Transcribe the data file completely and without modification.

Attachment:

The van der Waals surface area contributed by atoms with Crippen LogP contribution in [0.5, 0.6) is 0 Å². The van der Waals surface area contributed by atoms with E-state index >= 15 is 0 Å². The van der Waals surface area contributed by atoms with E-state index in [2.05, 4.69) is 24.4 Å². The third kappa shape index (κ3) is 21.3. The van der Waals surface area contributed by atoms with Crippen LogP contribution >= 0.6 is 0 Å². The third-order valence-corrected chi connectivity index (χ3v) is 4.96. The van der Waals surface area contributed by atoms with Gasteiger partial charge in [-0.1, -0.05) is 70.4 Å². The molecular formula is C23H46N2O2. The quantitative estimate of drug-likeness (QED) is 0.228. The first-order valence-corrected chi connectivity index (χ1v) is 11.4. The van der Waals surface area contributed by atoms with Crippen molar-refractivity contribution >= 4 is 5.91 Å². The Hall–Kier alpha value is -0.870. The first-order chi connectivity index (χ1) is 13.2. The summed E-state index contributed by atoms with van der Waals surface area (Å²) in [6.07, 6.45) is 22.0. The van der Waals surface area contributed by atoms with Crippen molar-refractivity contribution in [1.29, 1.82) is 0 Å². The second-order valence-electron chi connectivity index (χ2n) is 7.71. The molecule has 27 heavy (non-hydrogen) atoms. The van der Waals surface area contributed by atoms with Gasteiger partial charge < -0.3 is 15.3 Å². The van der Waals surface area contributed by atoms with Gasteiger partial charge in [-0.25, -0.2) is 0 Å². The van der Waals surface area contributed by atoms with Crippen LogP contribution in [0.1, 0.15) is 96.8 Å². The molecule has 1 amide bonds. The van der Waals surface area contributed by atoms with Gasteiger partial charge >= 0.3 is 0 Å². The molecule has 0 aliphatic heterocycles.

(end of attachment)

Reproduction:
The van der Waals surface area contributed by atoms with Crippen LogP contribution in [0.5, 0.6) is 0 Å². The van der Waals surface area contributed by atoms with E-state index >= 15 is 0 Å². The van der Waals surface area contributed by atoms with E-state index in [2.05, 4.69) is 24.4 Å². The third kappa shape index (κ3) is 21.3. The van der Waals surface area contributed by atoms with Crippen LogP contribution >= 0.6 is 0 Å². The third-order valence-corrected chi connectivity index (χ3v) is 4.96. The van der Waals surface area contributed by atoms with Gasteiger partial charge in [-0.1, -0.05) is 70.4 Å². The molecular formula is C23H46N2O2. The quantitative estimate of drug-likeness (QED) is 0.228. The first-order valence-corrected chi connectivity index (χ1v) is 11.4. The van der Waals surface area contributed by atoms with Crippen molar-refractivity contribution >= 4 is 5.91 Å². The Hall–Kier alpha value is -0.870. The first-order chi connectivity index (χ1) is 13.2. The summed E-state index contributed by atoms with van der Waals surface area (Å²) in [6.07, 6.45) is 22.0. The van der Waals surface area contributed by atoms with Crippen molar-refractivity contribution in [1.29, 1.82) is 0 Å². The second-order valence-electron chi connectivity index (χ2n) is 7.71. The molecule has 27 heavy (non-hydrogen) atoms. The van der Waals surface area contributed by atoms with Gasteiger partial charge < -0.3 is 15.3 Å². The van der Waals surface area contributed by atoms with Gasteiger partial charge in [-0.25, -0.2) is 0 Å². The van der Waals surface area contributed by atoms with Crippen LogP contribution in [0.1, 0.15) is 96.8 Å². The molecule has 1 amide bonds. The van der Waals surface area contributed by atoms with Gasteiger partial charge >= 0.3 is 0 Å². The molecule has 0 aliphatic heterocycles.